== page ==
Figure 1. Magnetic resonance cholangiopancreatography showing narrowing of the common hepatic duct 1-2 cm distal to the confluence, with the narrowing approximately 2 cm long, and also noted minor proximal biliary ductal dilatation.

The patient presented 10 days later to our institution for further diagnostic management of the biliary stricture. At that point, he denied fever, chills, or any other gastrointestinal symptoms. Vital signs were within normal limits. On physical exam, the patient was in no acute distress, with soft abdomen that was nondistended and nontender. Mild jaundice and mild scleral icterus were present. Laboratory work-up revealed a total bilirubin to 2.1 mg/dL, with direct bilirubin of 1.2 mg/dL and normal liver transaminases. Carbohydrate antigen 19-9 and carcinoembryonic antigen were within normal limits as well. A repeat ERCP confirmed a common hepatic duct stricture of 2 cm with upstream bilateral intrahepatic ductal dilation (Figure 2).


Figure 2. Endoscopic retrograde cholangiopancreatography showed common hepatic duct stricture of 2 cm with upstream bilateral intrahepatic ductal dilation.

The biliary tree was swept with an 8.5-mm balloon. Resistance was met upon passing the inflated balloon through the stricture. Subsequent cholangioscopy (SpyGlass, Boston Scientific, MA) visualized nodularity and friability in the area of the stricture. Biliary brushing and fluorescence in situ hybridization remained nondiagnostic; however, a targeted biopsy with the Howell biliary introducer forceps (Cook Medical, NC) demonstrated infiltrating atypical mononucleated cells (Figure 3).


Figure 3. Hematoxylin and eosin stain showing infiltrating atypical mononucleated cells at (A) 4x magnification and (B) 20x magnification.

Subsequent open biopsy of peritoneal nodules, cytology study of the peritoneal fluid, and bone marrow biopsy were performed. The flow cytometry analysis identified the blasts with mixed phenotype of both lymphoblasts and myeloblasts. With additional immunohistochemical studies, the blasts were positive for CD79a, terminal deoxynucleotidyl transferase, CD34, and CD10 and negative for myeloperoxidase (Figure 4). The profile confirmed the B-cell lineage of the blasts and a diagnosis of B-cell lymphoblastic leukemia was made.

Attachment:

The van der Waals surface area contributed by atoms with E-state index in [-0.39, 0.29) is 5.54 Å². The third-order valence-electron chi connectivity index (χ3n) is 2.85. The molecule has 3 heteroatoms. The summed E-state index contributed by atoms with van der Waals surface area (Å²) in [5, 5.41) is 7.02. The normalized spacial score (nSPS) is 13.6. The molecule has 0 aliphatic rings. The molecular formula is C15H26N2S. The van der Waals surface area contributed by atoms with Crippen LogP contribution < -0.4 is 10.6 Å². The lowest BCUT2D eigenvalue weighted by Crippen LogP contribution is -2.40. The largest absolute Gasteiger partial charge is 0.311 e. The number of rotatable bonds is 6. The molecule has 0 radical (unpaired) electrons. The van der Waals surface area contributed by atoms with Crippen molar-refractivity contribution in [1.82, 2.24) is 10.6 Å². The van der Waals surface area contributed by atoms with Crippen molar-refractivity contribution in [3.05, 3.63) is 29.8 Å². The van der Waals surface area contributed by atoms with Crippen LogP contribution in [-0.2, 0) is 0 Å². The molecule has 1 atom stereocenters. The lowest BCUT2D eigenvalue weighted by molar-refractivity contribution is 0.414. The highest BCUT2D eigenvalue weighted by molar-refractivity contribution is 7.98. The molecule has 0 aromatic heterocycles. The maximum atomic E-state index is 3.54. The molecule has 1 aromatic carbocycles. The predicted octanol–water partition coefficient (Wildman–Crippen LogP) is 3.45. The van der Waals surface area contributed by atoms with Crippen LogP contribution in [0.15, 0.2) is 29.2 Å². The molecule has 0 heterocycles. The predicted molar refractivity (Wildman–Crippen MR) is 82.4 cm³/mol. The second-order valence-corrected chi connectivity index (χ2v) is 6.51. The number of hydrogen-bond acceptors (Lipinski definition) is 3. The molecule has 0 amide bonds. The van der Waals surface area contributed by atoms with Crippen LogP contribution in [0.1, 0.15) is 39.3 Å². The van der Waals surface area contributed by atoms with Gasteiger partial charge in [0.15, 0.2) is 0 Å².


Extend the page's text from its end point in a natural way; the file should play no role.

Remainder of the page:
Figure 4. Immunohistochemical studies testing positive for (A) CD79a, (B) TdT, (C) CD34, and (D) negative for myeloperoxidase.


B-cell lymphocytic leukemia is a hematologic cancer that originates in the bone marrow and can metastasize to other organs. Previous case reports of lymphocytic leukemia have presented with cholestasis symptoms, but both were intrahepatic and diagnosed by liver biopsy.6,7 A study of 6610 patients in MD Anderson Cancer Center to define the role of ERCP after hematopoietic stem cell transplant in patients presenting with jaundice, found that out of 40 patients that underwent ERCP, 17 had biliary strictures. From those 17, 76% (n = 13) were malignant.8 Of note, malignant strictures presenting as recurrence of a primary hematologic malignancy occurred more frequently after autologous stem cell transplant than after an allogenic stem cell transplant.8 Interestingly, this study did not demonstrate graft versus host disease as etiology for biliary strictures.

This case delineates the advantages of targeted biopsy with the use of the latest innovation in the field, high-resolution cholangioscopy in the work-up of indeterminate biliary strictures. This technique allows for detailed inspection of the biliary tree and facilitates targeted biopsies on lesions with malignant characteristics, such as irregular or tortuous vessels.9 The increased diagnostic yield of high-resolution cholangioscopy is, however, hampered by its high costs and complication rate of 0.3%, including pancreatitis and cholangitis.10


Author contributions: All authors contributed equally to the manuscript. J. Melendez-Rosado is the article guarantor.

Financial disclosure: None to report.

Informed consent was obtained for this case report.

Acknowledgements: We would like to acknowledge our research department for help preparing this manuscript.

Correspondence: Jose Melendez-Rosado, Division of Internal Medicine, Mayo Clinic, 4500 San Pablo Rd, Jacksonville, FL 32224 (melendezrosado.jose@mayo.edu).

Received October 20, 2015; Accepted Feburary 10, 2016